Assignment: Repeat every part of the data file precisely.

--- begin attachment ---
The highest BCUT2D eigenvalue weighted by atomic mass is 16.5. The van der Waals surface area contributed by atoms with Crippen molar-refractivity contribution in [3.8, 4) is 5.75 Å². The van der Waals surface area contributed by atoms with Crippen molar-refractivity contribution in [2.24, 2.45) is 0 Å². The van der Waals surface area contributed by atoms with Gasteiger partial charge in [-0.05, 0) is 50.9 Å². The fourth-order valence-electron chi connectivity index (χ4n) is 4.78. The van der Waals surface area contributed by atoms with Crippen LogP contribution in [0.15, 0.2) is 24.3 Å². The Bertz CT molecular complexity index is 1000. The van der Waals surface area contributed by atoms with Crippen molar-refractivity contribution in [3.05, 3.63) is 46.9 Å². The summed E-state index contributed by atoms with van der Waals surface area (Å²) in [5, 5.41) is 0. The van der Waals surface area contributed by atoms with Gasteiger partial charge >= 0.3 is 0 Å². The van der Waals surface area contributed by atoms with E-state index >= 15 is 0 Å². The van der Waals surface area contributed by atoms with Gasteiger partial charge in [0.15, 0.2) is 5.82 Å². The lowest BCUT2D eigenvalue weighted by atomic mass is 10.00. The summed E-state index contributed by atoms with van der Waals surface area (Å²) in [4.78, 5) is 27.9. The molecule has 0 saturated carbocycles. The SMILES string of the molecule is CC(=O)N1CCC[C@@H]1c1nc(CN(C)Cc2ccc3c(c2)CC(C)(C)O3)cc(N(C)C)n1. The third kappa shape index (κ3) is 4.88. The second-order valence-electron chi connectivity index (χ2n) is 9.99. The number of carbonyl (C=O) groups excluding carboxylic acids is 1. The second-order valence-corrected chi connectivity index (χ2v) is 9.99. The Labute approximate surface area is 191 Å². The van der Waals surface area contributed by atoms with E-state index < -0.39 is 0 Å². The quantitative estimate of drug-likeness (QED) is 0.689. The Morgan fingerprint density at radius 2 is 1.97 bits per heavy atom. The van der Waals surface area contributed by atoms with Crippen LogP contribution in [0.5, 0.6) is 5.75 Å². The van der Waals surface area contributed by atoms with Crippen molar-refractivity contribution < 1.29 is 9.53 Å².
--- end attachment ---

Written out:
The highest BCUT2D eigenvalue weighted by atomic mass is 16.5. The van der Waals surface area contributed by atoms with Crippen molar-refractivity contribution in [3.8, 4) is 5.75 Å². The van der Waals surface area contributed by atoms with Crippen molar-refractivity contribution in [2.24, 2.45) is 0 Å². The van der Waals surface area contributed by atoms with Gasteiger partial charge in [-0.05, 0) is 50.9 Å². The fourth-order valence-electron chi connectivity index (χ4n) is 4.78. The van der Waals surface area contributed by atoms with Crippen LogP contribution in [0.15, 0.2) is 24.3 Å². The Bertz CT molecular complexity index is 1000. The van der Waals surface area contributed by atoms with Crippen molar-refractivity contribution in [3.05, 3.63) is 46.9 Å². The summed E-state index contributed by atoms with van der Waals surface area (Å²) in [5, 5.41) is 0. The van der Waals surface area contributed by atoms with Gasteiger partial charge >= 0.3 is 0 Å². The van der Waals surface area contributed by atoms with E-state index >= 15 is 0 Å². The van der Waals surface area contributed by atoms with Gasteiger partial charge in [0.15, 0.2) is 5.82 Å². The lowest BCUT2D eigenvalue weighted by atomic mass is 10.00. The summed E-state index contributed by atoms with van der Waals surface area (Å²) in [4.78, 5) is 27.9. The molecule has 0 saturated carbocycles. The SMILES string of the molecule is CC(=O)N1CCC[C@@H]1c1nc(CN(C)Cc2ccc3c(c2)CC(C)(C)O3)cc(N(C)C)n1. The third kappa shape index (κ3) is 4.88. The second-order valence-electron chi connectivity index (χ2n) is 9.99. The number of carbonyl (C=O) groups excluding carboxylic acids is 1. The second-order valence-corrected chi connectivity index (χ2v) is 9.99. The Labute approximate surface area is 191 Å². The van der Waals surface area contributed by atoms with E-state index < -0.39 is 0 Å². The quantitative estimate of drug-likeness (QED) is 0.689. The Morgan fingerprint density at radius 2 is 1.97 bits per heavy atom. The van der Waals surface area contributed by atoms with Crippen LogP contribution in [0.5, 0.6) is 5.75 Å². The van der Waals surface area contributed by atoms with Crippen molar-refractivity contribution < 1.29 is 9.53 Å².